Google Dangles 100 Times Faster Web Speeds From
Google Inc.’s effort to offer Internet access at speeds 100 times faster than those available today raises the bar for U.S. cable and phone companies as the government readies a national broadband plan.
“They’ve just defined the new minimum,” said Reed Hundt, who was chairman of the Federal Communications Commission from 1993 to 1997 and now runs an advisory firm in Washington. “They have just effectively written the first page in the report.”
Google’s proposal, announced yesterday in a blog posting, is to build fiber-optic networks for as many as 500,000 people with connections of 1 gigabit per second. That’s 20 times the speed of the fastest residential connections from AT&T Inc., Verizon Communications Inc. and Comcast Corp., and more than 1,000 times faster than the cheapest connections.
The FCC is set to introduce its broadband strategy by March 17 to ensure all U.S. citizens have access to high-speed Web service. Chairman Julius Genachowski said in a statement yesterday that Google’s trial will serve as “an American testbed for the next generation” of services.
By building its own network, Google would be going around AT&T, Verizon and Comcast to provide Internet access directly to homes, giving it control over how data is delivered to consumers. Google has lobbied for net neutrality legislation to prevent carriers from giving preference to some content providers over others.
The U.S. ranked 19th in a September 2008 study of average broadband speeds, behind Japan, Iceland and Austria, according to the Organization for Economic Co-operation and Development. Wireless networks in the U.S. are also being strained by the growing use of smartphones such as Apple Inc.’s iPhone.
As part of the broadband plan, the FCC may pay broadcasters to vacate unused airwaves that could be used to bolster wireless networks, according to an FCC official, who asked not to be identified because the plan hasn’t been made public.
Google, owner of the world’s most popular Web-search engine, fell $3.08 to $531.37 at 9:56 a.m. New York time on the Nasdaq Stock Market. The shares dropped 14 percent this year before today.
Google, based in Mountain View, California, will first identify cities or counties that want the service and then work with other companies to build the fiber-optic network, said Minnie Ingersoll, a product manager. Google will pay for the deployment of the service, she said.
“We’ve been working with the FCC to advocate that the U.S. needs to make really bold, concrete moves to accelerate broadband deployment,” said Ingersoll. “This is our attempt to put our money where our mouth is.”
Google will probably not invest heavily to build out broadband networks and will instead aim to pressure carriers to bolster their networks, said Clayton Moran, an analyst at Benchmark Co. in Boca Raton, Florida. Google gets about 97 percent of its revenue from Internet ads, mostly from links next to Web-search results.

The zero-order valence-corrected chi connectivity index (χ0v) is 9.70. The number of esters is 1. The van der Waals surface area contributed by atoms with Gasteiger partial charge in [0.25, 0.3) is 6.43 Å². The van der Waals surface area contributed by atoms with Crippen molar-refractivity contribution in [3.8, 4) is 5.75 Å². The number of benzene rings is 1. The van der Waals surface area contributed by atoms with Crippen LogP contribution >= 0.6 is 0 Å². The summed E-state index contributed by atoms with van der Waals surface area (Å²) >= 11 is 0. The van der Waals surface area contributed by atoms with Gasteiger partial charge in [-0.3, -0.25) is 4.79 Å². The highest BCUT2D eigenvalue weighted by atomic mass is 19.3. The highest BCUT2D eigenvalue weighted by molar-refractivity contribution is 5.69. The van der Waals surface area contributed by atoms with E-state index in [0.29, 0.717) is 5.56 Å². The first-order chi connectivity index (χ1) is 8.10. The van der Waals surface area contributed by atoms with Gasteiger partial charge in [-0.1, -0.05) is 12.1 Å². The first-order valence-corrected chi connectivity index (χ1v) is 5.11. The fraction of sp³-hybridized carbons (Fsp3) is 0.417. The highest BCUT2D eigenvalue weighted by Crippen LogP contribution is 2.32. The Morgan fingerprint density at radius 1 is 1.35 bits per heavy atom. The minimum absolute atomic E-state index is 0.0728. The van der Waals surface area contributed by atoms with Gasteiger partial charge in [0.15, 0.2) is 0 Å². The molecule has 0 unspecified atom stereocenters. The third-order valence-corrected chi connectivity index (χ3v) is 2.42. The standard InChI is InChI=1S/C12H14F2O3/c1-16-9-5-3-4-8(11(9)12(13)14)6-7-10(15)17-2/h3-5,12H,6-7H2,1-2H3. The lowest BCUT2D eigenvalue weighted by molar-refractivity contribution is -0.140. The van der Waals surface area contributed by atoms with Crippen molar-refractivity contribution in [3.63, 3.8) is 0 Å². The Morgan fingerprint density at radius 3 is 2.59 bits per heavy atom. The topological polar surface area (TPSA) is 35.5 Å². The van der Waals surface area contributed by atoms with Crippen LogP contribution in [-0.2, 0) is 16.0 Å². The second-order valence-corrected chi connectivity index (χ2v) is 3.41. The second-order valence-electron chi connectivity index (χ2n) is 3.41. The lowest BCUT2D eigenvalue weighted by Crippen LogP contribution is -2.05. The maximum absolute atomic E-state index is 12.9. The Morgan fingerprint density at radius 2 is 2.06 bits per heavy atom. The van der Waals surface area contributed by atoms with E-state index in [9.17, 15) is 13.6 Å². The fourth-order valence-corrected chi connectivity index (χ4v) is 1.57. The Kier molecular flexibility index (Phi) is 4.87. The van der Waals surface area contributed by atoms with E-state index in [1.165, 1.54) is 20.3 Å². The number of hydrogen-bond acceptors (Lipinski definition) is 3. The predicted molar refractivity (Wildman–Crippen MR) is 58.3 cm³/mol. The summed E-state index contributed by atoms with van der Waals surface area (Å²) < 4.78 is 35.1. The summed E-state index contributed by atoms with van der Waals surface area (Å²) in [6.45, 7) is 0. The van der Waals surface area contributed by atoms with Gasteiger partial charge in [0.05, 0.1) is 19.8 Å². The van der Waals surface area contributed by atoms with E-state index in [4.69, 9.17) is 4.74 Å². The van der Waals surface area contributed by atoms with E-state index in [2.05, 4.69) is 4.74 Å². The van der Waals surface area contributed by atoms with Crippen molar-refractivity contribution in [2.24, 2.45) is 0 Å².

“They would like to see others enter the market and push for faster speeds and they think this could incrementally do that,” said Moran, who recommends buying Google shares and doesn’t own any. “Obviously, it’s very expensive. They are a search and advertising company, first and foremost.”
Google has been in this position before. In 2008, the company participated in a government auction for a piece of wireless spectrum that would bolster Internet services on mobile phones. Google had pushed for a minimum bid — which was met during the auction — that forced the winner to open wireless network space to any mobile device.
After Verizon beat out Google by spending $4.74 billion, Google said “the auction produced a major victory for American consumers.”
In 2006, Google won a bid to build a free Wi-Fi network in San Francisco. The plan was sidetracked after EarthLink Inc., which was going to build the network, backed out and city politics delayed the network.
Google asked for responses from cities that want to be part of its broadband effort by March 26 and will announce which areas have been chosen later this year. The company plans on building the fiber-optic lines directly to consumers’ homes, much like Verizon’s $23 billion investment in its fiber network, FiOS. AT&T hasn’t said how much it is spending on its U-Verse network.
Google, which had $24.5 billion in cash and marketable securities at the end of 2009, didn’t say how much it plans to spend on its network.
‘Dynamic and Competitive’
“The Internet ecosystem is dynamic and competitive, and it’s delivering great benefits to consumers,” Bob Varettoni, a spokesman for New York-based Verizon, said yesterday in a statement. AT&T spokesman Michael Coe and Comcast spokeswoman D’Arcy Rudnay declined to comment.
Verizon fell 9 cents to $28.78. AT&T, based in Dallas, declined 9 cents to $25.03, while Philadelphia-based Comcast dropped 10 cents to $15.21.
Google is expanding in the telecommunications industry in other ways. In January, the company introduced a touch-screen mobile phone called Nexus One and opened an online store to sell the handset. In 2008, Google was part of a group of companies that invested in Clearwire Corp., founded by mobile-phone pioneer Craig McCaw.
“The emerging Google business model is to be a catalyst in all adjacent markets,” Hundt said. “That’s a very distinctive and extremely creative business model.”